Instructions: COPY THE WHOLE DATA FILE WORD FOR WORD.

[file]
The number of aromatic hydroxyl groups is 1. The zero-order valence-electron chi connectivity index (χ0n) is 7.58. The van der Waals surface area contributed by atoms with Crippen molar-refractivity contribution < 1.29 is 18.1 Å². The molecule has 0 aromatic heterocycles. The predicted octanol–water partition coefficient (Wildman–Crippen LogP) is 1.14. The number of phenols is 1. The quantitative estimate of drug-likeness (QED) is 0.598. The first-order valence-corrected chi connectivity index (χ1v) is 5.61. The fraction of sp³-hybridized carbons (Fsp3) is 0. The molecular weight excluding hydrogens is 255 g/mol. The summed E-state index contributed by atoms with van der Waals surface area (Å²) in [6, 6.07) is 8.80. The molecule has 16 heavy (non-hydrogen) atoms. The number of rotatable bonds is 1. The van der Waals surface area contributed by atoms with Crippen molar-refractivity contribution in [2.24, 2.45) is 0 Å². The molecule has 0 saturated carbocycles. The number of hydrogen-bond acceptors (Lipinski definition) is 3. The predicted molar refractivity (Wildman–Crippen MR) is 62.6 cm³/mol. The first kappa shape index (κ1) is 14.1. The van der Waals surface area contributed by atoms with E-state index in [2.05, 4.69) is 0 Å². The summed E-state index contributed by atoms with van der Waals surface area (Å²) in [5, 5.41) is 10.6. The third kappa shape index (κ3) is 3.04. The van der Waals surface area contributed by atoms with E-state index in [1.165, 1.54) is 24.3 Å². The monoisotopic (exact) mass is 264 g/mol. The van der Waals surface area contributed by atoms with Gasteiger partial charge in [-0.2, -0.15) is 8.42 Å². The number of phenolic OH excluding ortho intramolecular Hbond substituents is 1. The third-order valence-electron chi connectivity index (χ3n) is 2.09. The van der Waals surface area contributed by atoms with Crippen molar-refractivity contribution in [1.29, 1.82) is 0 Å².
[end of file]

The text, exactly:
The number of aromatic hydroxyl groups is 1. The zero-order valence-electron chi connectivity index (χ0n) is 7.58. The van der Waals surface area contributed by atoms with Crippen molar-refractivity contribution < 1.29 is 18.1 Å². The molecule has 0 aromatic heterocycles. The predicted octanol–water partition coefficient (Wildman–Crippen LogP) is 1.14. The number of phenols is 1. The quantitative estimate of drug-likeness (QED) is 0.598. The first-order valence-corrected chi connectivity index (χ1v) is 5.61. The fraction of sp³-hybridized carbons (Fsp3) is 0. The molecular weight excluding hydrogens is 255 g/mol. The summed E-state index contributed by atoms with van der Waals surface area (Å²) in [6, 6.07) is 8.80. The molecule has 16 heavy (non-hydrogen) atoms. The number of rotatable bonds is 1. The van der Waals surface area contributed by atoms with Crippen molar-refractivity contribution in [2.24, 2.45) is 0 Å². The molecule has 0 saturated carbocycles. The number of hydrogen-bond acceptors (Lipinski definition) is 3. The predicted molar refractivity (Wildman–Crippen MR) is 62.6 cm³/mol. The first kappa shape index (κ1) is 14.1. The van der Waals surface area contributed by atoms with E-state index in [2.05, 4.69) is 0 Å². The summed E-state index contributed by atoms with van der Waals surface area (Å²) in [5, 5.41) is 10.6. The third kappa shape index (κ3) is 3.04. The van der Waals surface area contributed by atoms with E-state index in [1.165, 1.54) is 24.3 Å². The monoisotopic (exact) mass is 264 g/mol. The van der Waals surface area contributed by atoms with Gasteiger partial charge in [-0.2, -0.15) is 8.42 Å². The number of phenolic OH excluding ortho intramolecular Hbond substituents is 1. The third-order valence-electron chi connectivity index (χ3n) is 2.09. The van der Waals surface area contributed by atoms with Crippen molar-refractivity contribution in [1.29, 1.82) is 0 Å².